Saudi Oger owes employees $800m in salaries

09 August 2016

Payments owed to contractors and banks are in addition to the amount in outstanding salaries

Saudi Oger owes SR3bn ($800m) to its employees in salaries in addition to the payments due to contractors and exporters, and money it requires to service loans obtained from local and international lenders.

French employees of the company, who have not been paid in months, have sued the company in French courts. Talks between a lawyer representing 200 employees, mainly engineers and managers of the company’s projects in Jeddah, Riyadh, and Dammam, have failed, the local daily Arab News cited French media reports as saying.

Saudi Oger, which is facing severe cash flow issues due to a delay in payments from the government, offered to clear employees’ dues of up to five months only, but the lawyer rejected the offer, the report added.

Meanwhile, the French embassy in Riyadh has been giving financial aid to the French employees of the company to help them meet expenses, including their children’s school fees until the issue is resolved, Arab News reported.

France’s Foreign Minister Jean Marc Ayrault, who recently visited Lebanon, said his government was communicating with officials in Saudi Arabia and at the company to resolve the issue.

Riyadh is facing pressure from several countries on non-payment of wages to their nationals employed in its construction sector. India has already sent its state minister, Vijay Kumar Singh, to the kingdom. Singh held negotiations last week with Saudi Labour and Social Development Minister Mufrej al-Haqabani for the return of 2,500 employees of Saudi Oger back to India.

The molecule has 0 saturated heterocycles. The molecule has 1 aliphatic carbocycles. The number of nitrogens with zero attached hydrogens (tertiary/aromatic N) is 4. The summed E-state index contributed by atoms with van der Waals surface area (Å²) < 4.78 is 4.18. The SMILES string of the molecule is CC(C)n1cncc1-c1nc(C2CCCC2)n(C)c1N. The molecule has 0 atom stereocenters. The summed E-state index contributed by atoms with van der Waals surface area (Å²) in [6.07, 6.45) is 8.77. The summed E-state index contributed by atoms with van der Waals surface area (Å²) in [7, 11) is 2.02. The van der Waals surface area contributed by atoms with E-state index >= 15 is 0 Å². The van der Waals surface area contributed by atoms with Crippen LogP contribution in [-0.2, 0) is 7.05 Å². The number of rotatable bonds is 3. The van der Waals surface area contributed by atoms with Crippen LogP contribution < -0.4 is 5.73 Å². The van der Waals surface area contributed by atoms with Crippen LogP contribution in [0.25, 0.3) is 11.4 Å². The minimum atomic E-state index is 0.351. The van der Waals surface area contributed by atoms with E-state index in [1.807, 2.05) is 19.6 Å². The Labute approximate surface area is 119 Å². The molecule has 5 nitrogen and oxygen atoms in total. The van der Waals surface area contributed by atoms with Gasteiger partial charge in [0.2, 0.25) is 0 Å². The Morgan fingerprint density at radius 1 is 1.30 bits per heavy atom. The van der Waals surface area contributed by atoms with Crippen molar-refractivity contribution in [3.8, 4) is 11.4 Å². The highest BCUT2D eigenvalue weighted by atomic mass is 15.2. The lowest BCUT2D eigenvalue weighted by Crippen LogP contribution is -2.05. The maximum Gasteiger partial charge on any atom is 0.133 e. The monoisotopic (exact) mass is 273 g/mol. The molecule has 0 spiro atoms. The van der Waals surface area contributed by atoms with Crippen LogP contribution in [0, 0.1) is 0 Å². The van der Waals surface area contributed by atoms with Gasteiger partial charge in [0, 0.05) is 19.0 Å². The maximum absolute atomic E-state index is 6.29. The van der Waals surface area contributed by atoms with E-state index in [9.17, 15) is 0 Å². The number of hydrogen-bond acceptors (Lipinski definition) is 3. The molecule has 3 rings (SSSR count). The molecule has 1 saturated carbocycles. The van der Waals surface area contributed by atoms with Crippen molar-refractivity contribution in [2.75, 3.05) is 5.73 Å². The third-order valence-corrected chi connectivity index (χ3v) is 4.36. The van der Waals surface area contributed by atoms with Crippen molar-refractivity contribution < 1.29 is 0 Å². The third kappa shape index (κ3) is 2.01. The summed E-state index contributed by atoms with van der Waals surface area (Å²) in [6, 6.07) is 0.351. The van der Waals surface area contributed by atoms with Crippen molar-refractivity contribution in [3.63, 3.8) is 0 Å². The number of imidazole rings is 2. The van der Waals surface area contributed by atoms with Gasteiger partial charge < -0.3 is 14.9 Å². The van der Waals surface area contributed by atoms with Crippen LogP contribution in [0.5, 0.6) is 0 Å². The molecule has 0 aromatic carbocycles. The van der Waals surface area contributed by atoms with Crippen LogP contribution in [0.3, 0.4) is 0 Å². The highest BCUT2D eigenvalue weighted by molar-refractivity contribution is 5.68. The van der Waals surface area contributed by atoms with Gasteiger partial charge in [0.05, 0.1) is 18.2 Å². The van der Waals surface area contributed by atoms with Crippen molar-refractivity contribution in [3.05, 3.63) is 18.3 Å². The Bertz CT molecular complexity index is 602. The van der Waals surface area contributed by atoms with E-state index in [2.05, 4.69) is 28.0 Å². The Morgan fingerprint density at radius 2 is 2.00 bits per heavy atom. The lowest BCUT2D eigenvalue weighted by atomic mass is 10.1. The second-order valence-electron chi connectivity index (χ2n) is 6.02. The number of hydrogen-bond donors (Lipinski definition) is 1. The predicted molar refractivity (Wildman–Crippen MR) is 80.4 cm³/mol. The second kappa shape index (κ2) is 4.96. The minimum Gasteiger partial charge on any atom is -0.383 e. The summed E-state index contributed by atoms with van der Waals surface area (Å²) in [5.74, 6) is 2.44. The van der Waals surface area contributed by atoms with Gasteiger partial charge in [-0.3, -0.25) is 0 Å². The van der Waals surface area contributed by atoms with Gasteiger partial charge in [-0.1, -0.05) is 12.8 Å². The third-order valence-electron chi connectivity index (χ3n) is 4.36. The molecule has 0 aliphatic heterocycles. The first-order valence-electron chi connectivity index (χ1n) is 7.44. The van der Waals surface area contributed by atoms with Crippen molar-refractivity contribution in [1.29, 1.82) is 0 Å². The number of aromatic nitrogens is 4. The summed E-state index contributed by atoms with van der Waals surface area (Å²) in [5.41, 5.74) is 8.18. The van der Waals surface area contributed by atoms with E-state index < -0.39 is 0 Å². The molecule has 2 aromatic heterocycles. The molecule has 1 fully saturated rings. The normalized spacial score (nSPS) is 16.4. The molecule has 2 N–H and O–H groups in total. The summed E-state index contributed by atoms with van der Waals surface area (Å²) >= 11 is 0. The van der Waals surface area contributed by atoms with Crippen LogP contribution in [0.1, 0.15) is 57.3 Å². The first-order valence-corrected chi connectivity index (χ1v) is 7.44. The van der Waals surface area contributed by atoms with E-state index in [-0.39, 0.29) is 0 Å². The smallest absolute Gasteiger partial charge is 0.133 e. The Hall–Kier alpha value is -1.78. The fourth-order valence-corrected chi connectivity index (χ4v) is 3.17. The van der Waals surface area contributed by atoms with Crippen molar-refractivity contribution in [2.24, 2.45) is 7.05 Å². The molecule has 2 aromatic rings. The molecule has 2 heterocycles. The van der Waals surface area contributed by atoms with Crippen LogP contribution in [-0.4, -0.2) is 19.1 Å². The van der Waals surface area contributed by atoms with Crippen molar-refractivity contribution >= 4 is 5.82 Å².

Subsequently, Saudi Arabia’s King Salman bin Abdulaziz al-Saud directed the authorities to take measures to resolve issues faced by the stranded Indian workers.

“What happened was an individual act by one company that did a mistake,” Arab News cited Al-Haqabani as telling reporters after his talks with Singh.

“We have agreed with Saudi Arabian Airlines to send back any Indian worker who wants to leave,” Al-Haqabani said on 3 August in Jeddah, adding that Saudi Arabia will also appoint lawyers at its own expense to follow up on the workers’ financial claims in courts against their employer in order to ensure the unpaid salaries and financial dues are fully settled.

The minister has also issued orders to allow transfer of sponsorship and renew the residence permits of Indian workers. Restrictions have also been eased on workers leaving the kingdom, according to the report.

Lebanon’s Al-Akhbar on 3 August reported that the Saudi government is also looking at taking over Saudi Oger, which is owned by the family of Lebanon’s former Prime Minister Saad Hariri.

The newspaper added that the buyer would take over all the debts and financial obligations of Saudi Oger.

The decline in oil prices has severely affected Saudi Arabia’s construction market. There were $4.5bn of contract awards in the kingdom during the first half of this year, down 77 per cent from the $19.9bn awarded in the first half of 2015.

Many contractors in the kingdom have faced financial difficulties amid payment delays, which has resulted in the laying off of thousands of employees. Saudi Binladin Group has laid off about 70,000 of its 200,000 workers, with local media suggesting Oger has let go of up to 30,000 employees.

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